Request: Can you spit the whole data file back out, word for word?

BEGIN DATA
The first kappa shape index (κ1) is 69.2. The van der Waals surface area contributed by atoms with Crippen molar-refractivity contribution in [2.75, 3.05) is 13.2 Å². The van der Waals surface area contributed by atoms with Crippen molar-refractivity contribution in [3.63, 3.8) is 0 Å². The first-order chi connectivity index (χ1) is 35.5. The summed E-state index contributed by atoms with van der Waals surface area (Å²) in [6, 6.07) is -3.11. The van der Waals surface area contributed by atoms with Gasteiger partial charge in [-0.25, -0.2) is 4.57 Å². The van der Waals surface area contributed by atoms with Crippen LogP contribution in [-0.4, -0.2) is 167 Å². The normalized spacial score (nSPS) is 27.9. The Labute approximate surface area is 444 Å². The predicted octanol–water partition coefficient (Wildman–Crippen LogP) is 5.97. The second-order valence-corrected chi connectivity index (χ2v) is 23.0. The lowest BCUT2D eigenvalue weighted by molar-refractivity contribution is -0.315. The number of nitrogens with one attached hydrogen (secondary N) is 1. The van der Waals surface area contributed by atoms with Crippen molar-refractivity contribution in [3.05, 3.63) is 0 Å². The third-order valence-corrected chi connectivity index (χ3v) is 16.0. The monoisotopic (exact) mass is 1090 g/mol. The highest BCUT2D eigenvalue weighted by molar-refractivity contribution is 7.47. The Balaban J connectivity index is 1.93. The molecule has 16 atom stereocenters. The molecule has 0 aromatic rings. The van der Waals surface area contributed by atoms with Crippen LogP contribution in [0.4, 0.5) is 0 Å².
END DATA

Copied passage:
The first kappa shape index (κ1) is 69.2. The van der Waals surface area contributed by atoms with Crippen molar-refractivity contribution in [2.75, 3.05) is 13.2 Å². The van der Waals surface area contributed by atoms with Crippen molar-refractivity contribution in [3.63, 3.8) is 0 Å². The first-order chi connectivity index (χ1) is 35.5. The summed E-state index contributed by atoms with van der Waals surface area (Å²) in [6, 6.07) is -3.11. The van der Waals surface area contributed by atoms with Gasteiger partial charge in [-0.25, -0.2) is 4.57 Å². The van der Waals surface area contributed by atoms with Crippen LogP contribution in [-0.4, -0.2) is 167 Å². The normalized spacial score (nSPS) is 27.9. The Labute approximate surface area is 444 Å². The predicted octanol–water partition coefficient (Wildman–Crippen LogP) is 5.97. The second-order valence-corrected chi connectivity index (χ2v) is 23.0. The lowest BCUT2D eigenvalue weighted by molar-refractivity contribution is -0.315. The number of nitrogens with one attached hydrogen (secondary N) is 1. The van der Waals surface area contributed by atoms with Crippen molar-refractivity contribution in [3.05, 3.63) is 0 Å². The third-order valence-corrected chi connectivity index (χ3v) is 16.0. The monoisotopic (exact) mass is 1090 g/mol. The highest BCUT2D eigenvalue weighted by molar-refractivity contribution is 7.47. The Balaban J connectivity index is 1.93. The molecule has 16 atom stereocenters. The molecule has 0 aromatic rings. The van der Waals surface area contributed by atoms with Crippen LogP contribution in [0.4, 0.5) is 0 Å².